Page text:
However, you’ll want your dog to drop the centipede as soon as possible.

It doesn’t matter whether you’ll have to command him to drop whatever is in his mouth or manually make him drop it. Just ensure to separate them as fast as possible.

2. Be Composed and Calm

If you stay composed and calm, your dog will follow suit.

You want to soothe your dog to calm it.

So don’t freak out.

Instead, try to maintain a low voice and gentle touch.

Doing so will comfort your dog and make them feel safe and okay.

You’ll be amazed to see your dog won’t have a vigorous emotional and physical reaction to the bite or sting.

3. Look Out for Signs of a Sting or Bite

Are you both calm and inside the house?

If so, your dog is now safe from any more troubles, and you can now look them over again for more bites.

Keep an eye on the bitten area and the other symptoms as well.

4. Consult Your Vet

Talking to your vet can be of great importance.

Bring them up to speed on what transpired to help them advise you on the next course of action.

The vet may decide to come in and physically examine your pup or guide you on the severe symptoms to look out for.

How to Treat a Centipede Sting/Bite on your Dog

Once you identify the bitten area, some first aid at home can go a long way in calming the dog’s emotional and physical discomfort.

Here’s what else you can do for your pet:

  • Clean the affected area with warm, clean water: Carefully remove any poisonous hairs or stingers left, then rinse the wound with warm water using a damp towel. Avoid using any sprays or detergents as these may make the reaction more severe because dogs are sensitive to most skin products.
  • Cool the skin with Ice: You can help ease the pain and swelling with ice. Wrap some ice in a towel or piece of cloth and hold it against the wound for some minutes. Ensure the towel isn’t excessively cold.

Be sure the swelling is a normal one and not an allergic reaction.

If it appears like too much swelling for a simple bite, you’re better off calling your vet.

How to Eliminate Centipedes Without Harming Your Dog

If these many-legged house pests are sheltering in your home, you don’t need to use chemicals to get rid of them, as these could harm your pet.

Use these all-natural methods:

Do Away with Their Habitats

Get rid of those spaces in your storage room or basement that act as a habitat to centipedes by keeping these rooms clean, dry, and bright.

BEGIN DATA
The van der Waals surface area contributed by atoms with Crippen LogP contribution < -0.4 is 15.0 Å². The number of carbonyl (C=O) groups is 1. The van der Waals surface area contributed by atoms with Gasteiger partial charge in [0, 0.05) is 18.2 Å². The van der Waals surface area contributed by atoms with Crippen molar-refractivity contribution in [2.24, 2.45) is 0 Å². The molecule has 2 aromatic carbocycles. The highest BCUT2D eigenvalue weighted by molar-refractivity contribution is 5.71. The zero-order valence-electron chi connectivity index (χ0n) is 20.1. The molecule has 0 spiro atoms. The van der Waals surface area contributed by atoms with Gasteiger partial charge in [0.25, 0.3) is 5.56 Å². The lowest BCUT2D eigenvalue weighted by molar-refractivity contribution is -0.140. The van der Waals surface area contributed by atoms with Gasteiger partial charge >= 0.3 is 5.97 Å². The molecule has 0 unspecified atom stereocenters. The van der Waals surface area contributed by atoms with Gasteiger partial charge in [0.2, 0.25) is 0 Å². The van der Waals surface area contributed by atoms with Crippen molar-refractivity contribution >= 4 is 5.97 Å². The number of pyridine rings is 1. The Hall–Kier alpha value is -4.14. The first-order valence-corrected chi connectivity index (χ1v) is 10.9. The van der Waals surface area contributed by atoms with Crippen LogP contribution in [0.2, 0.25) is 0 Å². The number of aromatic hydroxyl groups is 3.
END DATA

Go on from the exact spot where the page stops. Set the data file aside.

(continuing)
In so doing, you’ll keep away centipedes and other pests too.

Store Stuff on Shelves Instead of on the Floor

Invest in solid and durable shelves to store your belongings and keep them in a spaced-out manner.

When you avoid storing stuff on the ground, it leaves the centipedes with nowhere to thrive.

They’ll be forced to seek shelter elsewhere.

Keep Your Home Clean

It’s no secret that centipedes hide in dusty and dumpy areas as that’s where their food is found.

Therefore, by keeping your home clean and dust-free, you’ll be making conditions unfavorable for centipedes to live.

Clear Dead Wood and Excessive Stones out of your Yard

Dead wood and layers of huge stones provide a perfect habitat for centipedes.

As you wouldn’t want your pet to carry in a centipede, clear these dark, moist areas in your yard.

The centipedes will have no place to hide.

Air Out your Home Often

Centipedes love moisture.

Therefore, airing out your home with some fresh air now and then is essential to dry up the wetness in your kitchens, bathrooms, and basements.

It’ll pay off, you’ll see.

The centipedes won’t like it in your home.

Hire Pest Control Experts

Sometimes, you may need some help to eliminate centipede nests in your home.

In such situations, it’s best to seek the services of pest control experts.

It’ll solve your problems and save you a lot of time and energy.

Take Away

Now you know more about centipedes. You understand which centipedes are poisonous, what to do when your dog suffers a centipede bite, how to treat the wound, and how to get rid of centipedes without harming your dog.

We hope you find this information helpful in dealing with centipede encounters.

Always monitor your furry friend for any allergic reaction any time he encounters a centipede or any worms or bugs, for that matter.

If need be, seek veterinary care promptly.

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National Canine Research Association of America